Trip to Angeles and Farewell Olongapo

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Neon Massage Sauna

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What can I say about last week? Rather, what should I talk about first. Most of the team has shifted into a new gear with the book - it's incredible to see the effort being put into it and the motivation that's appeared. We have got a lot of the writing and layout done and we're about a day away from a rough draft of all the pages - that's content, layout, colours, pictures, the works.

I feel alright now but the book has been very draining. There have been times where all I've wanted to do is sleep and I perhaps pushed a bit far when I started getting a tiredness headache. Thankfully I've been able to get to bed earlier this week.

It has also been really nice having Sharee and Megan here this week on a pastoral visit. Sharee is one of the DTS leaders and Megan is her friend. They are here just to hang out, see how we are doing and be an encouragement, which they have been. Megan also works for a magazine and has been giving input into the book and rewriting bits of our work, which I'm thankful for too.

We also went back and did street kids ministry again. I played basketball and my t-shirt was soaked afterwards. Sarah dropped the news on us at the last minute that not only were we attending, but we were teaching the bible studies they have after the games, split up by ages. Sarah and I got the oldest guys and we tag teamed. Sarah had maybe 10-15 minutes prepared and she would cover a bit, then I got something to share then it went back and forth - we actually went longer than we needed and hopefully spoke to these guys hearts about walking in the Holy Spirit.

We also went back to the orphanage I spent time with the kids again. This time I didn't see April - I hope she's gone back to her parents. Instead I tried to get close to a girl who cried whenever she saw a white person looking at her. I had a little success, but not much - I got to pray for her though.

And if all that wasn't enough to keep us busy, last night we took a 1 hour Jeepney ride to Angeles - the prostitution capital of the Philippines to do bar ministry. We arrived in Angeles and once we rounded the corner of the street we were on we got to see how prostitution looks here. Neon signs illuminate young girls wearing too much makeup and not enough clothes. They stand outside the bars shouting into the street for customers to go in and enjoy the sights and company.

Our group went into one of the bars and sat down to what can only be described as a meat market. The girls were standing in the middle of the room "dancing" to the music. Some of the girls were enjoying it but most of them were just moving with the music, not wanting to make eye contact, looking like they'd rather be anywhere else but here. The guys were just sitting and watching, usually with a drink or smoke in their hand. Most of the guys also had a 'girlfriend' with them, who also didn't look like she wanted to be there - one was more interested in her phone than her 'boyfriend' and who could blame her, this man was 30 years older than her.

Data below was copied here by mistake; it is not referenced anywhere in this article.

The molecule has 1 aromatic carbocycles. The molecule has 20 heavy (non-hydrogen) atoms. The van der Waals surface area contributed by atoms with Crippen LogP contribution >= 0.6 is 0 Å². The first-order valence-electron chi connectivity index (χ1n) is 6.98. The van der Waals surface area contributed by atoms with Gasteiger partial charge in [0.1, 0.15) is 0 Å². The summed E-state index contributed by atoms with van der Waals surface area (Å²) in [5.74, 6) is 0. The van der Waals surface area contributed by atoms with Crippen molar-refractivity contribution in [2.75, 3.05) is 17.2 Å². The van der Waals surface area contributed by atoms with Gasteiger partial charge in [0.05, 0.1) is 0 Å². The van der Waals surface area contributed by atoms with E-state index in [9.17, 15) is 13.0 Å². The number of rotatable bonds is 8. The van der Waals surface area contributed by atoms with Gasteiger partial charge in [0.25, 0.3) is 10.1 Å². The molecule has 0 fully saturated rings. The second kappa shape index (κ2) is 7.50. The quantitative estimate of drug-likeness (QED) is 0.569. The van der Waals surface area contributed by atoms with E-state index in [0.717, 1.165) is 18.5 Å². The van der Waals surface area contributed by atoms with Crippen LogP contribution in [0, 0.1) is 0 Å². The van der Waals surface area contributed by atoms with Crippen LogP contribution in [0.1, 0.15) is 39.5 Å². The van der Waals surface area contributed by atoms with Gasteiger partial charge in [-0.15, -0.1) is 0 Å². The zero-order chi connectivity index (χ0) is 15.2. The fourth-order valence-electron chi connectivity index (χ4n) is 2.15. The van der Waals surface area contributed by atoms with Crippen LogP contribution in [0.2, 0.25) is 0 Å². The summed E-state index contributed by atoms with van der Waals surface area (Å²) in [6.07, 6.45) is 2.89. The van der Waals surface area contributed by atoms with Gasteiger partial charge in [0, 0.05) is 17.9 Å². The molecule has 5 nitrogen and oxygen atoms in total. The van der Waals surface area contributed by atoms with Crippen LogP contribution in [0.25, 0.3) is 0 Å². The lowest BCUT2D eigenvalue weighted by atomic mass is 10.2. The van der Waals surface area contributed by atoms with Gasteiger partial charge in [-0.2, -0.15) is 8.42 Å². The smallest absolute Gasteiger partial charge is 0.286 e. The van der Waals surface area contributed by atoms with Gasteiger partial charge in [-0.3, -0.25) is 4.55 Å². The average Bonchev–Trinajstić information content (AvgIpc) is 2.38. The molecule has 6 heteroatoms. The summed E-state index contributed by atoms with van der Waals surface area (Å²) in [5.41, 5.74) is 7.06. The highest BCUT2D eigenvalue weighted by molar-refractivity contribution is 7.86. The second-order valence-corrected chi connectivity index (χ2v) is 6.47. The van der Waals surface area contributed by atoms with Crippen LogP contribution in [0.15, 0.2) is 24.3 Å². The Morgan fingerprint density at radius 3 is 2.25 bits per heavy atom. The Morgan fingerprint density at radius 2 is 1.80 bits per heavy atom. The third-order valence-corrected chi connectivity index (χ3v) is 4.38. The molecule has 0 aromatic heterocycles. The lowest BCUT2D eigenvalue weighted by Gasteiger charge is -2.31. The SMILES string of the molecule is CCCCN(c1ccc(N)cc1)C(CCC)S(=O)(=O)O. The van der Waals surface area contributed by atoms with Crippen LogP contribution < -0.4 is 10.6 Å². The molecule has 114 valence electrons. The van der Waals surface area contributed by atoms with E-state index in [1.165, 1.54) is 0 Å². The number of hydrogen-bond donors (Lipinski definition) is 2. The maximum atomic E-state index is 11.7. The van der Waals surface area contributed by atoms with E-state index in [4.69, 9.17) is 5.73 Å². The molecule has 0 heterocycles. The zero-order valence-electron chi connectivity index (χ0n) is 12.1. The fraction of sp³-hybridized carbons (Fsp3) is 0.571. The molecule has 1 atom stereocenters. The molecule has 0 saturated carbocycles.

I still remember one of the girls serving a drink to a guy who gestured that he wanted a kiss too - after she has kissed his cheek and walked behind him (where I was) she made a gesture to me that left me in no doubt that she was not happy having to serve him. I laughed a little and agreed. That may have been the only honest thing I saw from the girls there all evening, the rest is just show.

While the girls are on show a customer can talk to mama-san and choose the one he likes the look of and she will come over and sit with him. Once he's happy with his choice he pays for her for the night. One bar charged between 1500 and 3000 pesos, which is about US$33-66 or NZ$50-100 and the girl only gets half of the cost, the other half goes to the bar.

Most of the customers were older, 30's and up guys, some were even pushing 60 and these (supposedly) 18 year old and up girls are put on show for them each night. Kayla shared one story in our debrief that really hit me. She saw a girl who was trying to get away from a customer dragged up the stairs to the rooms by her hair while she was screaming. If that wasn't enough the other girls in the bar helped the customer get the girl into the stairwell and closed the door behind them like everything was fine.

This place is also impacting the next generation. I talked to a 13 year old girl who is selling plastic roses for 100 pesos each to pay for her schooling. What's to stop this girl starting in the industry when she's 18?

Our time in Angeles has given us a better idea about prostitution here and we've used that in the book - which is now a rough draft, awaiting review. We will need financial support to get it printed but once that happens we can be putting it in the hands of people with power to change the situation. If you want to help then once we have a channel for donations I'll post it here.

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This page is an archive of entries from August 2010 listed from newest to oldest.